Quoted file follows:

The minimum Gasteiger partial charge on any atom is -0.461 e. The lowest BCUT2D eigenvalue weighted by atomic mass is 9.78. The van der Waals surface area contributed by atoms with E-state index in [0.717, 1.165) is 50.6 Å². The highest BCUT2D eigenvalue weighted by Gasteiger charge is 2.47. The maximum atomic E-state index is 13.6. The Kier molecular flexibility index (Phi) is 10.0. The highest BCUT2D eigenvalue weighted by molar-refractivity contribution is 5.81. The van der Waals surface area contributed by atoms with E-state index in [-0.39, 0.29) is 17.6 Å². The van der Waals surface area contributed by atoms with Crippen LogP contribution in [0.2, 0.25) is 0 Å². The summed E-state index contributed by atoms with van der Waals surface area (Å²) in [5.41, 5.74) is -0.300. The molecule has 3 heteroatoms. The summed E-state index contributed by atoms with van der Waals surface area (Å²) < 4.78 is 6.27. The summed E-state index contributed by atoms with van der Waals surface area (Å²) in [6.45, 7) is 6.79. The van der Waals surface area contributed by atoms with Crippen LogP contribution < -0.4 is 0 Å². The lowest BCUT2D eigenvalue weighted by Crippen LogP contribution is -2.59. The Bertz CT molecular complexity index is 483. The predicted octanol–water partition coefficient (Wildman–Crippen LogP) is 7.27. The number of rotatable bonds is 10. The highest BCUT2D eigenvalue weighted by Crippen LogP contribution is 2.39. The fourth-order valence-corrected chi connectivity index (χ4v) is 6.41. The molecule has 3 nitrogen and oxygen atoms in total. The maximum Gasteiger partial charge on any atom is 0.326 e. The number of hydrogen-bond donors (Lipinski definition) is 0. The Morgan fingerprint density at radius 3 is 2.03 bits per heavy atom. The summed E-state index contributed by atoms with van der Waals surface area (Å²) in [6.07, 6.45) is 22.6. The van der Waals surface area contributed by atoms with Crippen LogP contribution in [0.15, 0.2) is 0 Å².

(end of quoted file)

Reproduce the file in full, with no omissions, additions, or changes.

The minimum Gasteiger partial charge on any atom is -0.461 e. The lowest BCUT2D eigenvalue weighted by atomic mass is 9.78. The van der Waals surface area contributed by atoms with E-state index in [0.717, 1.165) is 50.6 Å². The highest BCUT2D eigenvalue weighted by Gasteiger charge is 2.47. The maximum atomic E-state index is 13.6. The Kier molecular flexibility index (Phi) is 10.0. The highest BCUT2D eigenvalue weighted by molar-refractivity contribution is 5.81. The van der Waals surface area contributed by atoms with E-state index in [-0.39, 0.29) is 17.6 Å². The van der Waals surface area contributed by atoms with Crippen LogP contribution in [0.2, 0.25) is 0 Å². The summed E-state index contributed by atoms with van der Waals surface area (Å²) in [5.41, 5.74) is -0.300. The molecule has 3 heteroatoms. The summed E-state index contributed by atoms with van der Waals surface area (Å²) < 4.78 is 6.27. The summed E-state index contributed by atoms with van der Waals surface area (Å²) in [6.45, 7) is 6.79. The van der Waals surface area contributed by atoms with Crippen LogP contribution < -0.4 is 0 Å². The lowest BCUT2D eigenvalue weighted by Crippen LogP contribution is -2.59. The Bertz CT molecular complexity index is 483. The predicted octanol–water partition coefficient (Wildman–Crippen LogP) is 7.27. The number of rotatable bonds is 10. The highest BCUT2D eigenvalue weighted by Crippen LogP contribution is 2.39. The fourth-order valence-corrected chi connectivity index (χ4v) is 6.41. The molecule has 3 nitrogen and oxygen atoms in total. The maximum Gasteiger partial charge on any atom is 0.326 e. The number of hydrogen-bond donors (Lipinski definition) is 0. The Morgan fingerprint density at radius 3 is 2.03 bits per heavy atom. The summed E-state index contributed by atoms with van der Waals surface area (Å²) in [6.07, 6.45) is 22.6. The van der Waals surface area contributed by atoms with Crippen LogP contribution in [0.15, 0.2) is 0 Å².